I wouldn’t say the population. I would say certain artists. We were definitely influenced by the Main Attrakionz sound. Most definitely, they were the first people actually to reach out to us. I had a relationship with Squadda even before he even knew any of the rap shit, he used to just fuck with my blog off GP. We’d interact on Twitter and shit like that. I think it’s called “cloud rap.” I’m not sure [laughs]. That definitely had a major influence on our sound and we wanted our shit to sound like.
It’s still a relevant sound, but you just got to be able to grow from it. You don’t want to be a one-trick pony. You got to either find new sounds or bring something else to the table. You don’t want to just stay stuck in one realm for forever. That shit weak. Even now, it’s just slowly becoming regurgitation. Artists do pen-and-pixel style covers, and throw crosses on their shit, and you know—do chopped-and-screwed shit, and it’s like, “Yo—really? It’s 2013, fam. Really? That’s still what you’re on?” Shit changes every year. That shit is just becoming really bad and really bad reblogs of all of us kids back in 2011.
Tumblr’s users' interests really shift fast. This is the Internet. Everybody has ADHD now. The climate changes quite quickly.
in trying to make that adjustment from being known on Tumblr to becoming a real-world success, what’s been the thing that took you by surprise the most? What was the thing that you didn’t expect you’d have to deal with?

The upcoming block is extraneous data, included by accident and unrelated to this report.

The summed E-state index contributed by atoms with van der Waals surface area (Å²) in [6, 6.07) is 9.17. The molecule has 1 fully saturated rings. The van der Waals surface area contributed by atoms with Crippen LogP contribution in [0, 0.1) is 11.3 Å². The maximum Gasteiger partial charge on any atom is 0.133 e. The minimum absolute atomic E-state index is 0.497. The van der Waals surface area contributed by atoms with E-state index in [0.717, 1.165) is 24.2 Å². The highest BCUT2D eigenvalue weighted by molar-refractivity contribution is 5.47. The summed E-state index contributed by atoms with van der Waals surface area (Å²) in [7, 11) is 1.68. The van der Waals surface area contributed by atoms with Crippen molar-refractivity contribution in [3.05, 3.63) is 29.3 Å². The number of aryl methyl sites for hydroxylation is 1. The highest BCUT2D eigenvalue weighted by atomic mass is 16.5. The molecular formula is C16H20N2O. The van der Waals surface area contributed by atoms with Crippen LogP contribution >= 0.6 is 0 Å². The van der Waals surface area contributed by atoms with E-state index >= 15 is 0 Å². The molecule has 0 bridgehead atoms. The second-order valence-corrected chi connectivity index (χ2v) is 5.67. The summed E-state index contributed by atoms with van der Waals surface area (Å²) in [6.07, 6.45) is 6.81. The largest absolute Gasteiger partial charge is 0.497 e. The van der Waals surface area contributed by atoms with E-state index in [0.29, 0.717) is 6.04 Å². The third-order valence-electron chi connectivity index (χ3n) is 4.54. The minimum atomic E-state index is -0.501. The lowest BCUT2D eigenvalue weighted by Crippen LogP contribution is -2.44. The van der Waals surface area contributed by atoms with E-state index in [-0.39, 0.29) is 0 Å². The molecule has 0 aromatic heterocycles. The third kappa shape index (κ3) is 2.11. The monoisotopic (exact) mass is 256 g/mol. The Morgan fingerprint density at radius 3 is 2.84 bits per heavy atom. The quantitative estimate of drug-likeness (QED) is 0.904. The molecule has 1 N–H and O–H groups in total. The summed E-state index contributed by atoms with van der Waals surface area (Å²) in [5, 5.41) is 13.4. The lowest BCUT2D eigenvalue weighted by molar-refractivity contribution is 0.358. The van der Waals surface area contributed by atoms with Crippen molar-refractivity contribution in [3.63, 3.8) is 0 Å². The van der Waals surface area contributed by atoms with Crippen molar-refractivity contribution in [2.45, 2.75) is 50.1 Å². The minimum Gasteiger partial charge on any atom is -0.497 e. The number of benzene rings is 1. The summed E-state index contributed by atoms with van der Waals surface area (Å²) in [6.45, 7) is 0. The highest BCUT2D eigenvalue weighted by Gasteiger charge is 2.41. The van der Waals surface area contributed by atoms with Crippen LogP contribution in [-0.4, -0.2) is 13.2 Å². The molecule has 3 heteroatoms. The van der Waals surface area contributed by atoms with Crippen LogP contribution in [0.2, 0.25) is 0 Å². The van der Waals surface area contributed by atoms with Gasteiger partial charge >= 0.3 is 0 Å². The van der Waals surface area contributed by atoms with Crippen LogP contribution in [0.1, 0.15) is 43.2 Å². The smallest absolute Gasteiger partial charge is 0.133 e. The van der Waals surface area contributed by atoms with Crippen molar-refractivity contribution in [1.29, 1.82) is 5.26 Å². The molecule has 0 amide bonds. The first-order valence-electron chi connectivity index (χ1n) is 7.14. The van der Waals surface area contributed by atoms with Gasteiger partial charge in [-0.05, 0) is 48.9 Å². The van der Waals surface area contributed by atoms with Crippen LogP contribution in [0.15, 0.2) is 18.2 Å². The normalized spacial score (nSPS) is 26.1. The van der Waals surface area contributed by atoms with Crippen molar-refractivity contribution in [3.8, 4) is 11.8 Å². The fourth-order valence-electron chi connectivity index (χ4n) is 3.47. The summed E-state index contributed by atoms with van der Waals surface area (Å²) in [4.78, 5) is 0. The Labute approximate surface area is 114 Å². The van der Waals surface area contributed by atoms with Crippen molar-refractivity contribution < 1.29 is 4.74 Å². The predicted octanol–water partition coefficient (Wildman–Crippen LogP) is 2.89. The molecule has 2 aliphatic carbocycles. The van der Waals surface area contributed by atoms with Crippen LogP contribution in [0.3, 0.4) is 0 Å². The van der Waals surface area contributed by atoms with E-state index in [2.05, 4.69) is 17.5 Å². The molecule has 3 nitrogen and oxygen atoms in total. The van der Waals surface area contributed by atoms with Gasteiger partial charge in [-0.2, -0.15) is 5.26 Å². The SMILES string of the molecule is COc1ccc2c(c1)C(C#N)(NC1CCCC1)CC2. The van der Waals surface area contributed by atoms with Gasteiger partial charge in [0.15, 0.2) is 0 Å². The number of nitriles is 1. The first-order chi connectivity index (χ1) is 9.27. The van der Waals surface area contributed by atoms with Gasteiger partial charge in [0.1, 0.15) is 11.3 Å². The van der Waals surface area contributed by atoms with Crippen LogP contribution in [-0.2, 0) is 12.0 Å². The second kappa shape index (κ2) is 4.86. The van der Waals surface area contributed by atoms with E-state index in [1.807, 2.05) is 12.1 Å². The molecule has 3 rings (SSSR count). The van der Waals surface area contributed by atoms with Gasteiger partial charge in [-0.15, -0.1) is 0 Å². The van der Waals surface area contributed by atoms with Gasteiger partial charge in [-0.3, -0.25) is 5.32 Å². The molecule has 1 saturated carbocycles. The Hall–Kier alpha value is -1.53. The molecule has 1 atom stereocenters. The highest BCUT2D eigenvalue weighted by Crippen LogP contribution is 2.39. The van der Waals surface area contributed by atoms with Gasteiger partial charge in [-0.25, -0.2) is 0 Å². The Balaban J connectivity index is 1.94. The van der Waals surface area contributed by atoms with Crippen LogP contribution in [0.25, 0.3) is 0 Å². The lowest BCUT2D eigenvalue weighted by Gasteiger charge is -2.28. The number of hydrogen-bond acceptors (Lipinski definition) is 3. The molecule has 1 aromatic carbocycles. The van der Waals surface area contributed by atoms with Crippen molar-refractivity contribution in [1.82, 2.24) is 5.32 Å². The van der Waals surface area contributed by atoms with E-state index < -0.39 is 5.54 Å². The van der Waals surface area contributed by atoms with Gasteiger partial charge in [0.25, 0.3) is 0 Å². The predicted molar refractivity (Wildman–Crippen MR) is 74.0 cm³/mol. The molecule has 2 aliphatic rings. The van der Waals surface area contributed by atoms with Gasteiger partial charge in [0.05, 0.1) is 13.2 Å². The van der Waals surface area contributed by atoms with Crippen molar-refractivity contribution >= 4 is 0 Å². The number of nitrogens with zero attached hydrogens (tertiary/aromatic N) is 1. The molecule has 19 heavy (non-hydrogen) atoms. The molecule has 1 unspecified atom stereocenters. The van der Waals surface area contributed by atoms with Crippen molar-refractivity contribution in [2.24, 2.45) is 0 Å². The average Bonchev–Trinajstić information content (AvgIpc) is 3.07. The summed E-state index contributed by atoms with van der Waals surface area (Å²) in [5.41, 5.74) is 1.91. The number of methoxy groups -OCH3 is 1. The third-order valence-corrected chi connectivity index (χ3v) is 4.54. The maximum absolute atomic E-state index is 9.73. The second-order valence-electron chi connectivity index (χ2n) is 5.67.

That the fans turn on you. All the people that supported us, you know, some of them stopped supporting. They have this really fucked-up mentality that once a certain amount of people listen to something that it’s not the shit anymore. And it’s “OK, now I got to find the next new shit so I can stay exclusive and look cool on the Internet and it looks like I’m really a tastemaker." Rather than just thoroughly enjoying the music without any type of influences or anything clouding your own judgment. It was a lot of people supporting us that stopped supporting us, and I found it hilarious. I’m like, "Wow really, is it that serious?” But I wasn’t salty. You know what I’m saying?
Was there anything else you wanted to talk about as far as how A$AP Mob made it from Tumblr to the real world?
I’ll just say people are non-believers and I’m not going to ever trip on that. When Rocky first dropped his project and everybody was like, “Who the fuck are the rest of these guys with A$AP in front of their name? They’re never going to fucking make it.” And now we got Ferg who’s about to drop his project this summertime, and we’re going to keep doing the same one-by-one until everybody gets their foot in the door. So, I don’t really trip on people saying, “These guys are weak. Rocky is the only relevant one, the most talented one.” Because when Rocky came out we was dealing with that shit too. When people didn’t believe that he’d be an actual artist to drop an album in stores on a major label. Everybody thought he was some fucking gimmicky rapper.